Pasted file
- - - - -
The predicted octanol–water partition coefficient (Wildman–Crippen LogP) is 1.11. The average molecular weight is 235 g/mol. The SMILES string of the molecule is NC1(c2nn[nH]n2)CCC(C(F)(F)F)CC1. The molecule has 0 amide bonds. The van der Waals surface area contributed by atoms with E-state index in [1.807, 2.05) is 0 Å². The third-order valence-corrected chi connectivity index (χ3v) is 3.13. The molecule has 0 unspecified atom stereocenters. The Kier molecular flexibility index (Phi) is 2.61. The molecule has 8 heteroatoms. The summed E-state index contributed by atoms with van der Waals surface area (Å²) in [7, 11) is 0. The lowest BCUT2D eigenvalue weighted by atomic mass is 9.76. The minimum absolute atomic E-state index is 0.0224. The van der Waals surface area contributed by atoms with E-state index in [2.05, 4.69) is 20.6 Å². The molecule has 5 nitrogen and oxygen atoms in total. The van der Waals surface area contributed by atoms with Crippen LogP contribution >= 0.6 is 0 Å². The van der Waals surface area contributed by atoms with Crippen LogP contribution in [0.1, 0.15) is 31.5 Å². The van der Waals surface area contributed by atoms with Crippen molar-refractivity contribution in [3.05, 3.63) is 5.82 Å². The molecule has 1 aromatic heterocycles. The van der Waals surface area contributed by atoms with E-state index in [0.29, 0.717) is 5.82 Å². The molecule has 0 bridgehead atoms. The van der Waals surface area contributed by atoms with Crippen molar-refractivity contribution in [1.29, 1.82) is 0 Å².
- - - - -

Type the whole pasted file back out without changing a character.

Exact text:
The predicted octanol–water partition coefficient (Wildman–Crippen LogP) is 1.11. The average molecular weight is 235 g/mol. The SMILES string of the molecule is NC1(c2nn[nH]n2)CCC(C(F)(F)F)CC1. The molecule has 0 amide bonds. The van der Waals surface area contributed by atoms with E-state index in [1.807, 2.05) is 0 Å². The third-order valence-corrected chi connectivity index (χ3v) is 3.13. The molecule has 0 unspecified atom stereocenters. The Kier molecular flexibility index (Phi) is 2.61. The molecule has 8 heteroatoms. The summed E-state index contributed by atoms with van der Waals surface area (Å²) in [7, 11) is 0. The lowest BCUT2D eigenvalue weighted by atomic mass is 9.76. The minimum absolute atomic E-state index is 0.0224. The van der Waals surface area contributed by atoms with E-state index in [2.05, 4.69) is 20.6 Å². The molecule has 5 nitrogen and oxygen atoms in total. The van der Waals surface area contributed by atoms with Crippen LogP contribution >= 0.6 is 0 Å². The van der Waals surface area contributed by atoms with Crippen LogP contribution in [0.1, 0.15) is 31.5 Å². The van der Waals surface area contributed by atoms with Crippen molar-refractivity contribution in [3.05, 3.63) is 5.82 Å². The molecule has 1 aromatic heterocycles. The van der Waals surface area contributed by atoms with E-state index in [0.29, 0.717) is 5.82 Å². The molecule has 0 bridgehead atoms. The van der Waals surface area contributed by atoms with Crippen molar-refractivity contribution in [1.29, 1.82) is 0 Å².